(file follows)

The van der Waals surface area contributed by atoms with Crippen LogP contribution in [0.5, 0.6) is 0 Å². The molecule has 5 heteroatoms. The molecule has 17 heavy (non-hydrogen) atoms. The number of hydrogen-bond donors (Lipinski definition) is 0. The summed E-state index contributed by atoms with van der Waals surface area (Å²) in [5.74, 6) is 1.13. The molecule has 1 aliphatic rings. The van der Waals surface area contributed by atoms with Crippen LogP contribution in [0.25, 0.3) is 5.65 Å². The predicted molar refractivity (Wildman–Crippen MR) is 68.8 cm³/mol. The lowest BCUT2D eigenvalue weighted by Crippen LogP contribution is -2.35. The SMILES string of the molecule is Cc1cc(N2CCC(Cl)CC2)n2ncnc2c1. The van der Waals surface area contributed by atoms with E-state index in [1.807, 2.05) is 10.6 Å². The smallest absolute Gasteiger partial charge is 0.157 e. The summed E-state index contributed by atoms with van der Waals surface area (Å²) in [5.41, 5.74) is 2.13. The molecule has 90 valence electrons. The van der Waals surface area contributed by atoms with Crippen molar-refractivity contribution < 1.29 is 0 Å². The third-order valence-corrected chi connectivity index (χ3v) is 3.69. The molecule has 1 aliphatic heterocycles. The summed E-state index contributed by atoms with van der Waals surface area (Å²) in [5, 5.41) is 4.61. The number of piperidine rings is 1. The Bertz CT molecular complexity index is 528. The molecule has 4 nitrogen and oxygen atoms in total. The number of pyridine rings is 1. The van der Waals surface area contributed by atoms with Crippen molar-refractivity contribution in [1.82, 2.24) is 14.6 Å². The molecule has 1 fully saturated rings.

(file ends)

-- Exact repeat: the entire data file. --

The van der Waals surface area contributed by atoms with Crippen LogP contribution in [0.5, 0.6) is 0 Å². The molecule has 5 heteroatoms. The molecule has 17 heavy (non-hydrogen) atoms. The number of hydrogen-bond donors (Lipinski definition) is 0. The summed E-state index contributed by atoms with van der Waals surface area (Å²) in [5.74, 6) is 1.13. The molecule has 1 aliphatic rings. The van der Waals surface area contributed by atoms with Crippen LogP contribution in [0.25, 0.3) is 5.65 Å². The predicted molar refractivity (Wildman–Crippen MR) is 68.8 cm³/mol. The lowest BCUT2D eigenvalue weighted by Crippen LogP contribution is -2.35. The SMILES string of the molecule is Cc1cc(N2CCC(Cl)CC2)n2ncnc2c1. The van der Waals surface area contributed by atoms with E-state index in [1.807, 2.05) is 10.6 Å². The smallest absolute Gasteiger partial charge is 0.157 e. The summed E-state index contributed by atoms with van der Waals surface area (Å²) in [5.41, 5.74) is 2.13. The molecule has 90 valence electrons. The van der Waals surface area contributed by atoms with Crippen molar-refractivity contribution < 1.29 is 0 Å². The third-order valence-corrected chi connectivity index (χ3v) is 3.69. The molecule has 1 aliphatic heterocycles. The summed E-state index contributed by atoms with van der Waals surface area (Å²) in [5, 5.41) is 4.61. The number of piperidine rings is 1. The Bertz CT molecular complexity index is 528. The molecule has 4 nitrogen and oxygen atoms in total. The number of pyridine rings is 1. The van der Waals surface area contributed by atoms with Crippen molar-refractivity contribution in [1.82, 2.24) is 14.6 Å². The molecule has 1 fully saturated rings.